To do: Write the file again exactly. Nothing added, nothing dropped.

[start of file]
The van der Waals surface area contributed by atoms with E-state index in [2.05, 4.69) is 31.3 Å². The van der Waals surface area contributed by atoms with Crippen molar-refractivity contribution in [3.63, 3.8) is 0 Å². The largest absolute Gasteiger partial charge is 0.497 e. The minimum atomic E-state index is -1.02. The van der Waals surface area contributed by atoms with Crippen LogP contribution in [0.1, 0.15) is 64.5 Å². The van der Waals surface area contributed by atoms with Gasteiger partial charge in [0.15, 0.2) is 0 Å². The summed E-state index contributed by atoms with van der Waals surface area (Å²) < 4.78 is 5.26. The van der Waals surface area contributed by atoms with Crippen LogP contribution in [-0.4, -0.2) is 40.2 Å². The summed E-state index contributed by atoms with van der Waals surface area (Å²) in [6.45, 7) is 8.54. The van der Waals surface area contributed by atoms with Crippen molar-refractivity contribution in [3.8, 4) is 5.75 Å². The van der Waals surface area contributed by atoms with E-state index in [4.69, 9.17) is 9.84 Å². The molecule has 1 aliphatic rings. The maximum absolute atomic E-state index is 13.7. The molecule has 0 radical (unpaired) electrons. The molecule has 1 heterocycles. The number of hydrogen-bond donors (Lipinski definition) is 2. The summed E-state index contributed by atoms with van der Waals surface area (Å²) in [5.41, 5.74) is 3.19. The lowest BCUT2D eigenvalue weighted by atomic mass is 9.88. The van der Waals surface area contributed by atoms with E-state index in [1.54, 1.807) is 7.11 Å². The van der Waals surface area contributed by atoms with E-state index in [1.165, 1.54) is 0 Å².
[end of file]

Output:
The van der Waals surface area contributed by atoms with E-state index in [2.05, 4.69) is 31.3 Å². The van der Waals surface area contributed by atoms with Crippen molar-refractivity contribution in [3.63, 3.8) is 0 Å². The largest absolute Gasteiger partial charge is 0.497 e. The minimum atomic E-state index is -1.02. The van der Waals surface area contributed by atoms with Crippen LogP contribution in [0.1, 0.15) is 64.5 Å². The van der Waals surface area contributed by atoms with Gasteiger partial charge in [0.15, 0.2) is 0 Å². The summed E-state index contributed by atoms with van der Waals surface area (Å²) < 4.78 is 5.26. The van der Waals surface area contributed by atoms with Crippen LogP contribution in [-0.4, -0.2) is 40.2 Å². The summed E-state index contributed by atoms with van der Waals surface area (Å²) in [6.45, 7) is 8.54. The van der Waals surface area contributed by atoms with Crippen molar-refractivity contribution in [3.8, 4) is 5.75 Å². The van der Waals surface area contributed by atoms with E-state index in [4.69, 9.17) is 9.84 Å². The molecule has 1 aliphatic rings. The maximum absolute atomic E-state index is 13.7. The molecule has 0 radical (unpaired) electrons. The molecule has 1 heterocycles. The number of hydrogen-bond donors (Lipinski definition) is 2. The summed E-state index contributed by atoms with van der Waals surface area (Å²) in [5.41, 5.74) is 3.19. The lowest BCUT2D eigenvalue weighted by atomic mass is 9.88. The van der Waals surface area contributed by atoms with E-state index in [1.54, 1.807) is 7.11 Å². The van der Waals surface area contributed by atoms with E-state index in [1.165, 1.54) is 0 Å².